Within an hour, the angry calls dropped.
Meanwhile, the Assemblies of God is asking its 3-million members to once again support World Vision, after urging them to drop their sponsored children cold earlier this week.
The message I’m hearing is: Evangelicals, it’s time to turn your compassion switches back on – don’t worry, the gays are gone!
For the past few months I’ve been working toward forgiveness toward the Church – but this week was rough for me and so many others who feel pushed to the margins of our religion.
We are done identifying with a group that points to a few Bible verses to support bigotry for an entire population.
This is why we left. This is why we are leaving. This is why evangelical leaders sit around trying to figure out how to attract young people in their churches. They try hipper music, they dress the preacher in skinny jeans, they let you sip your lattes during service, they hire a worship pastor with a cool cross tattoo, they offer programs and ministries and free babysitting and pizza.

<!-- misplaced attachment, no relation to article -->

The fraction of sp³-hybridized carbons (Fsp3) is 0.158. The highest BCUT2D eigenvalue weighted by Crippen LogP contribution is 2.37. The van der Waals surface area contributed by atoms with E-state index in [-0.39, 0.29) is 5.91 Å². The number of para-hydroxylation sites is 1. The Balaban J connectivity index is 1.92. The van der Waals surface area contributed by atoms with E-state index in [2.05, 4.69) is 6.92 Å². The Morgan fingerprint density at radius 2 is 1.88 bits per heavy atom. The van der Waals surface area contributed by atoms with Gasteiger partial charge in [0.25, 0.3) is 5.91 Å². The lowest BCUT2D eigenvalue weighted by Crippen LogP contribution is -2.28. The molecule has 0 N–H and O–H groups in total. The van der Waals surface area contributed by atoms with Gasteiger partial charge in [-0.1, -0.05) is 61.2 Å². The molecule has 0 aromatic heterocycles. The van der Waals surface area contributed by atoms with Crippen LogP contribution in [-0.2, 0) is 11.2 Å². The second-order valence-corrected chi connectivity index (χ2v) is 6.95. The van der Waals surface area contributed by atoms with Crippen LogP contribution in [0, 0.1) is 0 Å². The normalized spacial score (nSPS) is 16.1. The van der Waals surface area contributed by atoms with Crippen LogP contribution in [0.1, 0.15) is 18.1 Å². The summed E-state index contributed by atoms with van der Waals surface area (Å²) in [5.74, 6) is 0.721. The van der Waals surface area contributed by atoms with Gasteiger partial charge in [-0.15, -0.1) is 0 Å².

But none of it works because underneath all that, we find it all so hateful.
The Episcopal Church welcomes you. I keep hearing it in my head.
Sometimes I wonder if we know the same Jesus.
The Jesus I know didn’t mention homosexuality once as recorded in the Gospels. He did, however talk a lot about serving the poor. Loving people. Mercy. Inviting everyone to the table.
Regardless of your view of homosexuality, I think we can agree that as a Church, we have failed our LGBT brothers and sisters. We have alienated, ostracized, demonized, and ultimately have driven them away. You are unclean, we say, and you are beyond the grace of God. This is Jesus’ party, and you are not on the guest list.
Go stand outside.
I’ll let smarter, more theologically inclined writers talk about homosexuality and the Bible, such as Patheos blogger David R. Henson, who wrote Wednesday: